Under Otellini’s direction, the city’s Board of Supervisors passed an ordinance last year that required owners to retrofit and make more earthquake-proof rental properties with wood frame construction, built before 1978, and having five or more residential units with two or more stories over a “soft story” — a story with large open spaces like a garage or retail space with large windows.

The city’s experience in 1989 told it that housing stock would be totally destroyed should The Big One hit.

Otellini said there are 60,000 residents living in rent-controlled housing who would lose that protection in a big quake had the city not taken action.

“Not to mention the impact on our city services and the fact that these buildings tend to be very defining of the architecture of San Francisco,” he said.

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Although it’s not regulating a big piece of the city’s overall commercial and residential building stock, the measure is an example of how governments can begin to pick off lower hanging fruit and make their cities incrementally more resilient.

The Los Angeles City Council took note of the San Francisco measure and passed its own ordinance. The two city governments are now working together on a number of resiliency initiatives and to make state politicians more aware of what else needs to be done.

“I am very excited about that dialogue,” Otellini said.

The efforts of Otellini and others will lessen the cost of The Big One and bring businesses and communities back quicker, said Swiss Re’s Kaplan.

“I am very impressed with how public entities from the city level, to the state level, to the federal level are thinking about the physical resilience of a particular region,” Kaplan said.

“How do you retrofit the buildings, how do you communicate the risk, and they have done a tremendous job of enhancing that over the years,” he said.

“What I am still concerned about is the financial resilience, how are you going to fund these losses?” he asked.

Kaplan said he now sees U.S. cities taking a much more engaged approach to which insurance or insurance-linked securities solutions could help to remove the volatility from public sector balance sheets in the case of a disaster.

“The Mexican government is highly sophisticated in that regard and we see it is starting to happen in the U.S.,” Kaplan said.

“We have a mentality that we need to get over and that is we are the biggest country in the world with the deepest capital markets and The Big One wouldn’t be that big of a deal,” Kaplan said.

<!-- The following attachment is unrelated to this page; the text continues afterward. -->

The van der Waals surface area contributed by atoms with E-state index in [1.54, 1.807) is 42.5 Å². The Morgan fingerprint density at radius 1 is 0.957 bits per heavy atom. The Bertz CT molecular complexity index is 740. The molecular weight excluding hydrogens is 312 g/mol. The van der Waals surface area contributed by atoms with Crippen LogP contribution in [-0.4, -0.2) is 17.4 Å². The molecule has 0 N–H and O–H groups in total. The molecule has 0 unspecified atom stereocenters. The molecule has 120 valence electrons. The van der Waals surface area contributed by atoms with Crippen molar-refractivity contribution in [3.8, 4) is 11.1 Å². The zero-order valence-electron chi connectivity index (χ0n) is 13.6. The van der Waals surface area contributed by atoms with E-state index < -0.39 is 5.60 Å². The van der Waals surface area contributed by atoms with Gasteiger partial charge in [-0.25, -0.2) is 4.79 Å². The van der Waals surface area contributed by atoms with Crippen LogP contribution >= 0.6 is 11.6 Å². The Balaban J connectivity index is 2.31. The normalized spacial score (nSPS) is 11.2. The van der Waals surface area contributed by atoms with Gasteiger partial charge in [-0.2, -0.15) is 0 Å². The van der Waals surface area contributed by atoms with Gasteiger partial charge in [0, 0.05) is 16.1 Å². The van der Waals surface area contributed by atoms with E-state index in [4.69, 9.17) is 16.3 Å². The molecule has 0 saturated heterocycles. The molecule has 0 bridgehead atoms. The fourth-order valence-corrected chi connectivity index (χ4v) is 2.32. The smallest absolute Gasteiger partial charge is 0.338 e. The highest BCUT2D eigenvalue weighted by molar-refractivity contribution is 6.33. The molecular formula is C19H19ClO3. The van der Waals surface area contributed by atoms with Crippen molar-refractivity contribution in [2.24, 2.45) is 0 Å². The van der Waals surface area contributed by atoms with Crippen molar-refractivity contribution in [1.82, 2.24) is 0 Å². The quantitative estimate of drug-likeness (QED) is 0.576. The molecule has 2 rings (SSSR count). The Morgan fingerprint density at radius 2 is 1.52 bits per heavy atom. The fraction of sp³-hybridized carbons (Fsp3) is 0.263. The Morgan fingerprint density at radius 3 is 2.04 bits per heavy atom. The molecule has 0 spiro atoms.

“I don’t think that’s true.”

____________________________________________________________________

Additional 2014 black swan stories:

Toxic Tornado

When a nuclear reactor melts down due to a powerful tornado, deadly contamination rains down on a metropolitan area.

Sub-Zero Sucker Punch

A double dose of ice storms batter the Eastern seaboard, plunging 50 million people and three million businesses into a polar vortex of darkness and desperation.

Dan Reynolds is editor-in-chief of Risk & Insurance. He can be reached at [email protected]

More from Risk & Insurance

More from Risk & Insurance

Risk Manager Focus

Better Together

Risk managers reveal what they value in their brokers.
By: | June 1, 2017 • 11 min read

Michael K. Sheehan, (left) Managing Director, Marsh and Grant Barkey, Director of Risk Management, Motivate International Inc.

Ask a broker what they can do for you and they will tell you. But let’s ask the risk manager.

What do risk managers really need in a broker? And what do the best brokers do to help risk managers succeed in their jobs?

Chet Porembski, system vice president and deputy general counsel, OhioHealth Corp.

Risk managers say it’s a broker who helps them look knowledgeable and prepared to their bosses. It’s someone who sweeps in like a superhero with an ingenious solution to a difficult problem.

Risk managers want to see brokers bring forth better products year after year. They want a broker who shows up at renewal time with new ideas, not just a rubber stamp.

Great brokers embed with the risk management team and learn everything they can about the company and its leaders. They help risk managers prepare and keep tabs throughout the year on changes at the organization with an eye towards planning the future.

“There’s the broker that sees themselves as just a hired ‘vendor,’ or I should say, somebody that basically just does the job at hand,” said Chet Porembski, system vice president and deputy general counsel at OhioHealth Corp.